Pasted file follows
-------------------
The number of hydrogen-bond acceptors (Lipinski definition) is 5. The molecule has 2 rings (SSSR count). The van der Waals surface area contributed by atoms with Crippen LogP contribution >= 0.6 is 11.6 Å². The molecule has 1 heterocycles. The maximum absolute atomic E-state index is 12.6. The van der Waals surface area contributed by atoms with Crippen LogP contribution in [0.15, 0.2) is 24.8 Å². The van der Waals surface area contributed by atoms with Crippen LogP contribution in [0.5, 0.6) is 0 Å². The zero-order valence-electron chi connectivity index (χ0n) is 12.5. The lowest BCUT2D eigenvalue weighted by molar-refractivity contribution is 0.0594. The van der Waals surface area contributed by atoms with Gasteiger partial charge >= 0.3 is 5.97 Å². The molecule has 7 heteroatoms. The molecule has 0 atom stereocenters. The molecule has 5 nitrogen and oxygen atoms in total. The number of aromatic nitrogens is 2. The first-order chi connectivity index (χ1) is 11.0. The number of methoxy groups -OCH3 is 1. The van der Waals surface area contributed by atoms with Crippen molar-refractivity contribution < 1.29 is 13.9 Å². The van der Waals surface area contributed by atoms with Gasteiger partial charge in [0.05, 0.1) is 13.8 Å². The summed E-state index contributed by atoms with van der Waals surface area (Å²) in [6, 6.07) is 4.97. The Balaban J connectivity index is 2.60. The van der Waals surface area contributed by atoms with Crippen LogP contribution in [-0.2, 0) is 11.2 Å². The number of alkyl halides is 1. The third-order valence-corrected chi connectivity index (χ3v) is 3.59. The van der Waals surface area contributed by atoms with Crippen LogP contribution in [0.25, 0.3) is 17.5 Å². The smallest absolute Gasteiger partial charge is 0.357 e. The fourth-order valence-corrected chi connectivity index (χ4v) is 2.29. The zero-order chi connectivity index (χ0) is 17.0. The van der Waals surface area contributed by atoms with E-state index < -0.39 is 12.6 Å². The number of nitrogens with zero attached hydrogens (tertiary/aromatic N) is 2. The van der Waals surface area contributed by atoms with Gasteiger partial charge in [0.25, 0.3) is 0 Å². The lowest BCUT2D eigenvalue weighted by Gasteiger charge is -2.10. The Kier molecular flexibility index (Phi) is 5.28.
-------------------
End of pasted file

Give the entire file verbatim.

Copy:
The number of hydrogen-bond acceptors (Lipinski definition) is 5. The molecule has 2 rings (SSSR count). The van der Waals surface area contributed by atoms with Crippen LogP contribution >= 0.6 is 11.6 Å². The molecule has 1 heterocycles. The maximum absolute atomic E-state index is 12.6. The van der Waals surface area contributed by atoms with Crippen LogP contribution in [0.15, 0.2) is 24.8 Å². The van der Waals surface area contributed by atoms with Crippen LogP contribution in [0.5, 0.6) is 0 Å². The zero-order valence-electron chi connectivity index (χ0n) is 12.5. The lowest BCUT2D eigenvalue weighted by molar-refractivity contribution is 0.0594. The van der Waals surface area contributed by atoms with Gasteiger partial charge >= 0.3 is 5.97 Å². The molecule has 7 heteroatoms. The molecule has 0 atom stereocenters. The molecule has 5 nitrogen and oxygen atoms in total. The number of aromatic nitrogens is 2. The first-order chi connectivity index (χ1) is 11.0. The number of methoxy groups -OCH3 is 1. The van der Waals surface area contributed by atoms with Crippen molar-refractivity contribution < 1.29 is 13.9 Å². The van der Waals surface area contributed by atoms with Gasteiger partial charge in [0.05, 0.1) is 13.8 Å². The summed E-state index contributed by atoms with van der Waals surface area (Å²) in [6, 6.07) is 4.97. The Balaban J connectivity index is 2.60. The van der Waals surface area contributed by atoms with Crippen LogP contribution in [-0.2, 0) is 11.2 Å². The number of alkyl halides is 1. The third-order valence-corrected chi connectivity index (χ3v) is 3.59. The van der Waals surface area contributed by atoms with Crippen LogP contribution in [0.25, 0.3) is 17.5 Å². The smallest absolute Gasteiger partial charge is 0.357 e. The fourth-order valence-corrected chi connectivity index (χ4v) is 2.29. The zero-order chi connectivity index (χ0) is 17.0. The van der Waals surface area contributed by atoms with E-state index < -0.39 is 12.6 Å². The number of nitrogens with zero attached hydrogens (tertiary/aromatic N) is 2. The van der Waals surface area contributed by atoms with Gasteiger partial charge in [0.25, 0.3) is 0 Å². The lowest BCUT2D eigenvalue weighted by Gasteiger charge is -2.10. The Kier molecular flexibility index (Phi) is 5.28.